Posts Tagged ‘toolkit’

A recent exchange I had with @chrisfinley was a comment on a post by Joshua Porter about the conflicted state some designers get into when they are confronted with the concept that they are changing behaviour. It does sound manipulative and could strain the moral fiber of people who are sensitive to questions of free will, but the fact is that we as marketers do need to advantageously affect behaviour if we are to be successful. But is behaviour the right term?

Perhaps behaviour has picked up a certain patina thanks to the work of B.F. Skinner and other behaviourists. In simplistic terms his theory was that behaviour was conditioned through environmental inputs and that consequently this behaviour could be controlled through an increase in positive or negative stimuli. The subject’s thoughts were considered in the behaviour, but there was a heavy focus on the receipt of the conditioning. The thought of pushing buttons (or applying electrical shocks) to manipulate the marketing target in a calculated manner is not an appealing idea to someone with dualist leanings. Perhaps UX designers that recoil from the idea of changing behaviour have a propensity to believe in a separation between the brain and the mind. That is best left for another post.

Despite the patina, the term behaviour may be too simplistic to accurately represent the complexity inherent in the interaction someone has with a marketing touchpoint. I am currently reading a great book that explores the relationship between technology and technique. I would like to explore the idea that rather than influence behaviour we are trying to influence technique.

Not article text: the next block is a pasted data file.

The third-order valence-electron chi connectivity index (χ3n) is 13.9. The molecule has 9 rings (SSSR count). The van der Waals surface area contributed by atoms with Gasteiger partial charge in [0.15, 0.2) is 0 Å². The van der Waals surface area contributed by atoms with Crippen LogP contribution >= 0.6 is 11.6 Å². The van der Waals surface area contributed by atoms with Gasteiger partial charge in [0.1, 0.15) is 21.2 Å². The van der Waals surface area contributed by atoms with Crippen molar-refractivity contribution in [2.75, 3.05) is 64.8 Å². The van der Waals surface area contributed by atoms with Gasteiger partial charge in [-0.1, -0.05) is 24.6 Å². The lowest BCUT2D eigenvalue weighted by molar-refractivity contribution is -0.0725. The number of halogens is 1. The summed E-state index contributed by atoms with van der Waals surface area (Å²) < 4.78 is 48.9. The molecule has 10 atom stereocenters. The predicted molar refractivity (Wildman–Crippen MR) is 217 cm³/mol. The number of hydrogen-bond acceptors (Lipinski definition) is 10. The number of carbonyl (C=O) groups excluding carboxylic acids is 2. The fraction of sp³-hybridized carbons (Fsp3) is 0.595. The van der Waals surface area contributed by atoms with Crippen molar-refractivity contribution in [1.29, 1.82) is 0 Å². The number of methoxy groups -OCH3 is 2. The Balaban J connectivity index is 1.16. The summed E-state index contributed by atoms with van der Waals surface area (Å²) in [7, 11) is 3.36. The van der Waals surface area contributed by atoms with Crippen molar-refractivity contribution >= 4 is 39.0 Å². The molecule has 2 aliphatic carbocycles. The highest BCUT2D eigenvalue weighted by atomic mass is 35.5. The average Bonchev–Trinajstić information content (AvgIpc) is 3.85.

“If we define technology as a modification of the environment, then we must recognize the complementary principle of technique: how the modification is used in performance.” (Tenner, 2003)

All communications through touchpoints are brokered by a technology. That technology requires a learned technique to be able to engage, interact and pull meaning from the touchpoint. It is pointless to create a thirty second spot if the target can’t operate the remote control. This base level of technique is the cost of entry for a member of society to participate in the channel.

If the technology being deployed is a widget, website, tool, appliance or other product that directly engages with the target then we as experience designers should be considering how we support the target in adopting or creating a new technique to use it. These techniques are personal and meaningful and support adoption of the product. A technique may encompass many behaviours – many that we may not be able to capture in research and testing. Rather than focusing on a simple set of behaviours, we should consider them in aggregate as a technique and devise our design methods accordingly.

Technique also has room to allow for the application of free will by humanizing the target. A positively engaged target will engage in the variety of behaviours inherent in a technique on their own accord. The idea of technique also allows for an evolution of that technique based on the input of the user. A behaviour may be too narrow to allow for variations that still ensure the same goal.